Now that it's been a bit since the Prop 8 thing started, I've been doing a little reading here and there on the issue. I consider myself the ideal centrist when it comes to politics, because I'm not so pig-headed one way or the other on issues that I'm not willing to see what the other side has to say. I'm willing to do research or discuss an issue, and change my opinion on it as I gain further knowledge and understanding. I learned something today that put a little bit of an itch in me to change my views on Prop 8. Not enough to convince me to vote yes, but it made me start thinking in even broader terms about the issue.
An innocent bystander that will be hurt by the legalization of gay marriage is adoption. But, not in the way you may be thinking right now. No, I don't think that a gay couple is any less capable of raising a child. That's not the issue. The issue with adoption is that of the social services that exist to place children in homes.
Religious organizations are a HUGE avenue for adoption. I couldn't find any real numbers on it, but when you look at the number of adoption agencies there are out there it certainly seems that the Catholics, Mormons and Evangelical Christians bear the larger burden of placing children in loving homes. The government is heavily reliant on these non-profit organizations to do this charitable work.
Due to the beliefs in traditional family structure, these organizations do not place children in homes of gay couples (I've heard, but not verified, that they usually don't place children into homes of single people either - but I could be wrong on that). Because of this fact, the Catholic, Mormon and Evangelical Christian groups that deal with adoption have withdrawn their services from the state of Massachusetts. The have done this because of discrimination lawsuits that have arisen since the legalization of gay marriage there. They refuse to place children in the homes of gay couples due to their religious stances, and the ACLU is going to town on them under the banner of anti-discrimination. So, to not get tangled up in legal battles like that, they have elected to withdraw their services from that state.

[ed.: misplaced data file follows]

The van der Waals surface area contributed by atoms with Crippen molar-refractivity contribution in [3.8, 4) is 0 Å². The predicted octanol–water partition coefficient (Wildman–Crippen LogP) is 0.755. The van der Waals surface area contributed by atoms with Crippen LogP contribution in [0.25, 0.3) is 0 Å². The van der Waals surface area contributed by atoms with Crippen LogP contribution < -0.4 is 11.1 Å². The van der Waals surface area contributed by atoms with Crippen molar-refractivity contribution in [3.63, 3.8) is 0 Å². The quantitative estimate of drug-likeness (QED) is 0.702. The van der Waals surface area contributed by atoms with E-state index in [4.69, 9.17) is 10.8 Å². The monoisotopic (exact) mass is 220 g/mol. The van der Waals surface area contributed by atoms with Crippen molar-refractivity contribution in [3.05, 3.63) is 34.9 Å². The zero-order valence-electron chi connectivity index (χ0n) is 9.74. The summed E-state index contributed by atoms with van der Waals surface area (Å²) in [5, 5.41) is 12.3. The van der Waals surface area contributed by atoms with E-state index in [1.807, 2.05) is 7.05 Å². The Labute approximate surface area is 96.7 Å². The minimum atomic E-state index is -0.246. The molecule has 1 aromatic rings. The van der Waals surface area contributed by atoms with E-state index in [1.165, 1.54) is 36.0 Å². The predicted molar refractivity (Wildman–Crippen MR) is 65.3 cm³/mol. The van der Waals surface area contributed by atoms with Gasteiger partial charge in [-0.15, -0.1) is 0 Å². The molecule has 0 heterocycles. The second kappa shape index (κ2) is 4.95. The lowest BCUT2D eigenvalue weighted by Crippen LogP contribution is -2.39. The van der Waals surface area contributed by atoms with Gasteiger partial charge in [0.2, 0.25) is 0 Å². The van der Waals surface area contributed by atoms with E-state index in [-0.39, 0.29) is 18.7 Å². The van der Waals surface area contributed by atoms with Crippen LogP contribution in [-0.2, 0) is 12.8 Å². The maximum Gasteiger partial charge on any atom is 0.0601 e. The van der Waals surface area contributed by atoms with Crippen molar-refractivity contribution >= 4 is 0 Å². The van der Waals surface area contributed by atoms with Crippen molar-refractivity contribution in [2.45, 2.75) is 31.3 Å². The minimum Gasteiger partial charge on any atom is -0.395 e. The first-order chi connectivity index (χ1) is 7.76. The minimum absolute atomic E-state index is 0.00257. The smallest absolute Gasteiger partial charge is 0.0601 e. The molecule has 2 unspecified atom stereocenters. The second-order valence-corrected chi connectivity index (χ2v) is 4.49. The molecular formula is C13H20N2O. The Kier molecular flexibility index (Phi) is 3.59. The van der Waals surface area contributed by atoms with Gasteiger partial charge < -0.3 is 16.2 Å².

That is really sad to me to think that there are so many children in that state that no longer have the support of so many adoption agencies to try and place them in loving homes, due to those agencies fears of being exposed to costly lawsuits. Now those children have to wait on state resources, and waiting on the state to do something for you is never a good thing.
I'm all for equal legal protection of same-sex couples under the law. Heck, even the church in it's statement last week about it's stance against gay marriage was willing to concede state-recognized legal rights for those couples:
The Church does not object to rights (already established in California) regarding hospitalization and medical care, fair housing and employment rights, or probate rights, so long as these do not infringe on the integrity of the family or the constitutional rights of churches and their adherents to administer and practice their religion free from government interference. The Divine Institution of Marriage
But, I want those equal rights to come in such a way so that they don't infringe on other people's rights to continue practicing their religions they way they choose to. Why can't same-sex couples in California be content with the fact that they have pretty much every right that married couples do, even if it's not called "marriage"?
Score one for the "Yes on 8" group.